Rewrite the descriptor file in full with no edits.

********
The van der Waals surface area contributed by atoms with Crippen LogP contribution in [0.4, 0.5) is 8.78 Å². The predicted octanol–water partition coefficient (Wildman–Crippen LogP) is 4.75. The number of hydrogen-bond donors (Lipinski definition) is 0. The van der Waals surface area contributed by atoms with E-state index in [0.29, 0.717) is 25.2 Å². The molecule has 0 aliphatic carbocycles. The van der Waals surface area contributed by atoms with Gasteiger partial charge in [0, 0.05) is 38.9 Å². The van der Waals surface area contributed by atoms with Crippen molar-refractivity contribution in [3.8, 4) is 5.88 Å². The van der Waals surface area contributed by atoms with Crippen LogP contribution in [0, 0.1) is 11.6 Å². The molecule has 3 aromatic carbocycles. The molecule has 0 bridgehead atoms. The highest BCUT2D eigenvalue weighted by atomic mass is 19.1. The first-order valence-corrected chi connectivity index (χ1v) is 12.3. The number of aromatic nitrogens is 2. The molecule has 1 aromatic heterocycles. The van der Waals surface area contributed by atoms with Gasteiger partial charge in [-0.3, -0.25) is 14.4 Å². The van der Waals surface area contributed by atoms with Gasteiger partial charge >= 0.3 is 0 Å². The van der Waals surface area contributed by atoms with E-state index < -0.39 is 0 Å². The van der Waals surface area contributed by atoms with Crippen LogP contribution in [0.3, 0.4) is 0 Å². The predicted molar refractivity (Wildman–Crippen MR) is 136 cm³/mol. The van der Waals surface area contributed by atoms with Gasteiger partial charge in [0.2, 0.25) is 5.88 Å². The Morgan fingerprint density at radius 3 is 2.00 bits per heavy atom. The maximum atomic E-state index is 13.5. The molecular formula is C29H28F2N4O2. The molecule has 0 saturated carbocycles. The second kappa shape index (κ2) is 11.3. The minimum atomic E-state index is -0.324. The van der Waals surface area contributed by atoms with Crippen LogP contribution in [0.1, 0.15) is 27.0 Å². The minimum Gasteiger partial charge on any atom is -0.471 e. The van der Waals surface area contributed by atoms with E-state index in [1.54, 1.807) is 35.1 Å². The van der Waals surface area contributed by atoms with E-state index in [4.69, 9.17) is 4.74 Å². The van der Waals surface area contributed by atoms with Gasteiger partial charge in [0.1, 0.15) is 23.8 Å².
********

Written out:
The van der Waals surface area contributed by atoms with Crippen LogP contribution in [0.4, 0.5) is 8.78 Å². The predicted octanol–water partition coefficient (Wildman–Crippen LogP) is 4.75. The number of hydrogen-bond donors (Lipinski definition) is 0. The van der Waals surface area contributed by atoms with E-state index in [0.29, 0.717) is 25.2 Å². The molecule has 0 aliphatic carbocycles. The van der Waals surface area contributed by atoms with Gasteiger partial charge in [0, 0.05) is 38.9 Å². The van der Waals surface area contributed by atoms with Crippen molar-refractivity contribution in [3.8, 4) is 5.88 Å². The van der Waals surface area contributed by atoms with Crippen LogP contribution in [0, 0.1) is 11.6 Å². The molecule has 3 aromatic carbocycles. The molecule has 0 bridgehead atoms. The highest BCUT2D eigenvalue weighted by atomic mass is 19.1. The first-order valence-corrected chi connectivity index (χ1v) is 12.3. The number of aromatic nitrogens is 2. The molecule has 1 aromatic heterocycles. The van der Waals surface area contributed by atoms with Gasteiger partial charge in [-0.3, -0.25) is 14.4 Å². The van der Waals surface area contributed by atoms with Gasteiger partial charge >= 0.3 is 0 Å². The van der Waals surface area contributed by atoms with E-state index < -0.39 is 0 Å². The van der Waals surface area contributed by atoms with Crippen LogP contribution in [0.3, 0.4) is 0 Å². The predicted molar refractivity (Wildman–Crippen MR) is 136 cm³/mol. The van der Waals surface area contributed by atoms with Gasteiger partial charge in [0.2, 0.25) is 5.88 Å². The Morgan fingerprint density at radius 3 is 2.00 bits per heavy atom. The maximum atomic E-state index is 13.5. The molecular formula is C29H28F2N4O2. The molecule has 0 saturated carbocycles. The second kappa shape index (κ2) is 11.3. The minimum atomic E-state index is -0.324. The van der Waals surface area contributed by atoms with Crippen LogP contribution in [0.1, 0.15) is 27.0 Å². The minimum Gasteiger partial charge on any atom is -0.471 e. The van der Waals surface area contributed by atoms with E-state index in [1.54, 1.807) is 35.1 Å². The van der Waals surface area contributed by atoms with E-state index in [4.69, 9.17) is 4.74 Å². The van der Waals surface area contributed by atoms with Gasteiger partial charge in [0.1, 0.15) is 23.8 Å².